Hike Akshayuk Pass: Favourite Pics

10 photos to inspire a visit to Auyuittuq National Park on Baffin Island

Today marks 1 year from when we completed our 100km traverse through Akshayuk Pass in Auyuittuq National Park, Nunavut, Canada.

Eleven days after leaving the northern community of Qikiqtarjuaq, we reached the Nunavut flag marking the southern point of the 100km traverse.

To mark the anniversary of this trip of a lifetime, here are our TOP TEN photos from the trek that show a glimpse of the beauty of the north.

1. Setting out

We started our trek at the north end of the Pass, 2.5 hours and 85km by boat from the remote village of Qikiqtarjuaq. Few hikers attempt the full traverse, and so the northern section of the hike is less traveled, and as a result, has no worn path. The lack of path added to the uniqueness of the northern section of the hike - there was an immense sense of remoteness and an untouched pristine beauty to the landscape.

Akshayuk Pass, Nunavut, Canada

2. Wildflowers along the Owl River

Don’t be fooled by the easy looking terrain in the photo above! The grass-looking terrain was a mossy bog that would envelop our feet whole with every step. With the weight of our packs every step forward felt like emerging from a mud pit.

These wildflowers were a welcome sight! Not only were they beautiful and unexpected in the harsh landscape and conditions (the temperature ranged from -3 to +8 during our hike), but they also indicated easier walking underfoot. The flowers thrived in sandy terrain, and the hard packed sand was a breeze to walk on compared to the sinking tundra moss.

Akshayuk Pass, Nunavut, Canada

3. More wildflowers

Akshayuk Pass, Nunavut, Canada

4. Vastness

One truly feels isolated in this Northern section of the pass with its broad valley and lack of path. Most of the peaks and glaciers are also unnamed over this 50km stretch, a contrast to the more travelled Southern section of the pass.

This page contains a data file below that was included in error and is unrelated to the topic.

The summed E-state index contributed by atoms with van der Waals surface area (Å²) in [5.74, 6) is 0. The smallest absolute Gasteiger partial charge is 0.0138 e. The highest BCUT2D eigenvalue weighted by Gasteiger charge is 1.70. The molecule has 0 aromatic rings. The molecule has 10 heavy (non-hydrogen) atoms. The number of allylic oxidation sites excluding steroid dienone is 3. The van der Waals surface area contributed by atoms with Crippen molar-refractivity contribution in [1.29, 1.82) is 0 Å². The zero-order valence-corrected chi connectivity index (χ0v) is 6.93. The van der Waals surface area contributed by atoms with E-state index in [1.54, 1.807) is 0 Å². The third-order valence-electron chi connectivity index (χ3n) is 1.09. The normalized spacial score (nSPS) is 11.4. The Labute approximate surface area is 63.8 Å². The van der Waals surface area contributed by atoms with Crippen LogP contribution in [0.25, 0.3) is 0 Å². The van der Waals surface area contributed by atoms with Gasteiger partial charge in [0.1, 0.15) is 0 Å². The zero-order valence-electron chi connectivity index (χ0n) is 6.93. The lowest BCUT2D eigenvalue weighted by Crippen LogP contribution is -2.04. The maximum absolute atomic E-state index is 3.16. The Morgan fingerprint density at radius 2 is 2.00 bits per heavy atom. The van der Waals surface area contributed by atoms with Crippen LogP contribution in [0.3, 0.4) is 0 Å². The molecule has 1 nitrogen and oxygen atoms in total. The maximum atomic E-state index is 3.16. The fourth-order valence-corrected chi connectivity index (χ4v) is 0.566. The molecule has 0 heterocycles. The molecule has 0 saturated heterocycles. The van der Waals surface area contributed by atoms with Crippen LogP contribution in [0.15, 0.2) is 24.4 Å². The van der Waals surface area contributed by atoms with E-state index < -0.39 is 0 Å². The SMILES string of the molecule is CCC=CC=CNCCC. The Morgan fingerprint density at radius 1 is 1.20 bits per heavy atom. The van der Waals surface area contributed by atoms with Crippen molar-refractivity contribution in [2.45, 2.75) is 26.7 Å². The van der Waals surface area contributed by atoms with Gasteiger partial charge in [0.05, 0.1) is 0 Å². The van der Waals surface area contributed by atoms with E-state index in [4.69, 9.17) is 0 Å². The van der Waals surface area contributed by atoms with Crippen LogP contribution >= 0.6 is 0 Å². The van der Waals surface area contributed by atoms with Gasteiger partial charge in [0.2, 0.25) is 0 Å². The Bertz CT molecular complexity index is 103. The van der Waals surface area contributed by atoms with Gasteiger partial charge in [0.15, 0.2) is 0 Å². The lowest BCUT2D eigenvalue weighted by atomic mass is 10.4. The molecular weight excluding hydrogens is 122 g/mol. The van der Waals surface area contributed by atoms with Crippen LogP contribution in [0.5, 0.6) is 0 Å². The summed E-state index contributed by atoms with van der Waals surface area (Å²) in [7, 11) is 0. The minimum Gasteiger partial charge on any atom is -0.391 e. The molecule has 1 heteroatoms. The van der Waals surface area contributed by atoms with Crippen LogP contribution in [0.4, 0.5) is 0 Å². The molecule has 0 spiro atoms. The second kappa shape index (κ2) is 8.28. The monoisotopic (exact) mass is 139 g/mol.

Akshayuk Pass, Nunavut, Canada

5. Family shot

From the smiles in this pic you wouldn’t guess how heavy our packs were! This was taken on Day 1, meaning we had 13 days of food on our backs (includes extra meals in case we were stuck longer than expected at river crossings waiting for water flow to slow). Our packs were so heavy these first few days that Campbell and Tim had to hoist our packs up for us and we would slip into them like stepping into a coat.

Akshayuk Pass, Nunavut, Canada

6. A windy day

On our second day the wind blew in and howled at us all day. It was so strong that we walked duck style to cut the wind, taking turns being lead bird. Silver lining of the strong winds? The mosquitoes took respite and we enjoyed some buzz free moments.

Akshayuk Pass, Nunavut, Canada

7. Camp at the end of the Owl River

Night four on the trek we camped at the base of Mount Battle, where the Owl River ends.

Previously in the afternoon we spent an hour unsuccessfully attempting to cross the Owl River. This was our first “primary concern” river crossing, and we were fooled into thinking we could cross it in the afternoon, despite knowing it was the hardest time to cross as the sun had been beating down all day, melting the glaciers and increasing the flow of water. The river spanned 400m, and with 10m to go we had to turn back. The water was too deep and too fast to make it the final stretch. So close!

We trudged back the 390m and set up camp in the sun amidst the mountains and arctic cotton tufts. The next morning we triumphed and successfully crossed the river at 2am.

Akshayuk Pass, Nunavut, Canada

8. Leaving Summit Lake

Leaving Summit Lake, the pass becomes narrower and we found a small path that would guide us all the way to the Pangnirtung Ford. The mountains and glaciers in this section are dramatic, and named.

Breidablik Peak and the Weeping Glacier on the East bank (far left) was Campbell's favourite. Further ahead, behind the Weeping Glacier, you can see Thor and its sheer face.

Akshayuk Pass, Nunavut, Canada

9. Camping under the shadow of Thor

Our seventh night in Akshayuk Pass we set up camp across the river from Mount Thor, which lays claim to the worlds greatest vertical drop of 1,250 meters.

It had been several days since we had felt sun, so we all enjoyed a sunny afternoon at camp with this stunning mountain backdrop.

Akshayuk Pass, Nunavut, Canada

10. Taking in the view

Akshayuk Pass, Nunavut, Canada